CEDAR RAPIDS — While businesses, schools and most public buildings have closed up shop, 911 emergency dispatchers across the state continue to report for duty.
“We do not have the technology to work from home,” said Mandy Bieber, communications supervisor for the Linn County Sheriff’s Office. “And most of that is just due to cybersecurity — we wouldn’t want to jeopardize anybody’s personal information, so it’s important we stay on the Linn County network since we know it is safe and secure.”
The dispatchers in Cedar Rapids and Linn County also have begun screening 911 callers. They dispatch emergency help, then ask callers whether the caller or anyone in the house might have been exposed to the coronavirus.
They ask if anyone has traveled abroad or been on a cruise in the past two weeks or been in contact with people who has. They ask if anyone has experienced fever or the respiratory symptoms that mark COVID-19.
If someone answers yes, emergency personnel don protective gear to minimize their exposure.
As of April 24, 71 firefighters and 62 police officers have had possible exposure to COVID-19, but none of those exposed have tested positive for the disease, Cedar Rapids public safety spokesman Greg Buelow said.
Emergency dispatchers typically work in close quarters, which allows them to communicate with each other. It’s also meant they are now taking extra steps to protect themselves from exposure to the virus.
At the Cedar Rapids Police Department, maintaining a distance of at least 6 feet between dispatchers can be challenging.
The dispatch unit has eight work stations at the police station, with four to five dispatchers working each shift,
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Consoles are set up in two rows of low-walled cubicles that face each other so dispatchers can easily interact.
The department installed temporary isolation barriers to extend the height of cubicles walls to “provide an extra layer of protection,” Buelow said.
The facility is locked down, denying entry to anyone other than dispatch employees, Operations Manager Joe McCarville said.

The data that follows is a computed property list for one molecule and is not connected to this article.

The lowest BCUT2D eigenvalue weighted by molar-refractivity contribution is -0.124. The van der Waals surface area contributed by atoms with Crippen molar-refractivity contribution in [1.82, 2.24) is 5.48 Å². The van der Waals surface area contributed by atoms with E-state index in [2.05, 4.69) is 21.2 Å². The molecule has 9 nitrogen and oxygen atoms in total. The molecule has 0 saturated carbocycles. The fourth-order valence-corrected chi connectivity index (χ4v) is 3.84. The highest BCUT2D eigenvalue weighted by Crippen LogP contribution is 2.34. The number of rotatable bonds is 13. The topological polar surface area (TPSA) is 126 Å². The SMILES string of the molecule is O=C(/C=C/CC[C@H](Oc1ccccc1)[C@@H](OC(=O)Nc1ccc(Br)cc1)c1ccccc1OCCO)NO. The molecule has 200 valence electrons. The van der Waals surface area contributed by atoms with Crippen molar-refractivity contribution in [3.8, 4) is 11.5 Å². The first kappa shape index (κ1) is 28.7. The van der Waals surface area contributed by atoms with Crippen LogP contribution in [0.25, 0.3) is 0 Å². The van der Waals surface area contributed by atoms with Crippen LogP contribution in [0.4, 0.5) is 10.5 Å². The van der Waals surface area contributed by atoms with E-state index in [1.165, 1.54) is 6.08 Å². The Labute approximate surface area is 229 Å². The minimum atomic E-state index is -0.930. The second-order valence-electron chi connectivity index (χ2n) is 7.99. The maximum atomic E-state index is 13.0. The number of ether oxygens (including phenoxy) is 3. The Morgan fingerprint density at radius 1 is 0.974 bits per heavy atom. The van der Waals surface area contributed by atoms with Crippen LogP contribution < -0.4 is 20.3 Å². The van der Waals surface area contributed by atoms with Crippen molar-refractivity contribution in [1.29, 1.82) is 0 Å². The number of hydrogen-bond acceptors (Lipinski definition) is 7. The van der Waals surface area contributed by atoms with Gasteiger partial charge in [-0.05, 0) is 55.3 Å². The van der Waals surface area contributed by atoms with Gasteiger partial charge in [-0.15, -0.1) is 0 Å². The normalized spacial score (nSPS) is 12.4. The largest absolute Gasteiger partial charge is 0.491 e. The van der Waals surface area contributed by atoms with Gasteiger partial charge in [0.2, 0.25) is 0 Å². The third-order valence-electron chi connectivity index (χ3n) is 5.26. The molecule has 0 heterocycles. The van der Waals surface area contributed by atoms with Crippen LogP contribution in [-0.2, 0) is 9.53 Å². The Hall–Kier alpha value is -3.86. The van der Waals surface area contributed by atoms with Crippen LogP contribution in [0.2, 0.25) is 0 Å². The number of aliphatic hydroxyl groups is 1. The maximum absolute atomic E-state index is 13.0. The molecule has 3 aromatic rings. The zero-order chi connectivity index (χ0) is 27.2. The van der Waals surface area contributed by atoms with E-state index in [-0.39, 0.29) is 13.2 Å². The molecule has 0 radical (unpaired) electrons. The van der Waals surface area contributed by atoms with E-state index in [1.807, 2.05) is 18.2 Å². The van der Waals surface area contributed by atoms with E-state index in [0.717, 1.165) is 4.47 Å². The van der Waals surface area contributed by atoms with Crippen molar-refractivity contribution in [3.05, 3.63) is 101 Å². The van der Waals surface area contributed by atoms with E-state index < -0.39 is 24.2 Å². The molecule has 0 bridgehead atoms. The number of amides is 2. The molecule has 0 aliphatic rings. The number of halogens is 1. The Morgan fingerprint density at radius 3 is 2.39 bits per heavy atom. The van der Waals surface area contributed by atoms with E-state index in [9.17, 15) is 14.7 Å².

So far, none of the dispatchers at Linn County or Cedar Rapids have come down with the coronavirus, managers said.
At the Linn County dispatch center, Bieber said two to four operators are typically on per shift.
“We were fortunate that our dispatch consoles are far enough apart that we met the 6-feet-apart rule, without having to move or rearrange anything,” she said.
Bieber said the department’s janitorial staff has increased its sanitation efforts, including wiping down “all the doorknobs, light switches and anything else we might have to touch.” Dispatchers also are wiping down their work stations at the beginning and end of their shifts.
That dispatch center also has been closed to visitors, including Linn County deputies, she said.
“We’re doing everything we can to minimize the risk,” Bieber said. “We’re not taking any chances.”
Call volume overall has dropped for both dispatch centers, though Bieber said Linn County dispatch is now starting to see slight increases.
“In March we got fewer than 5,000 calls,” McCarville said of Cedar Rapids. “That is the only March we have seen below 5,000 calls in at least five years.”
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March is typically the Cedar Rapids dispatch center’s busiest month, McCarville said, mainly due to the big St. Patrick’s Day parade and celebrations following. The parade was canceled this year.
There could be many reasons for the drop in calls, McCarville said, including less traffic on the roads and people sheltering at home.
Bieber also suggested the fear of going to the hospital and risking exposure to COVID-19 may deter people from calling for an ambulance.
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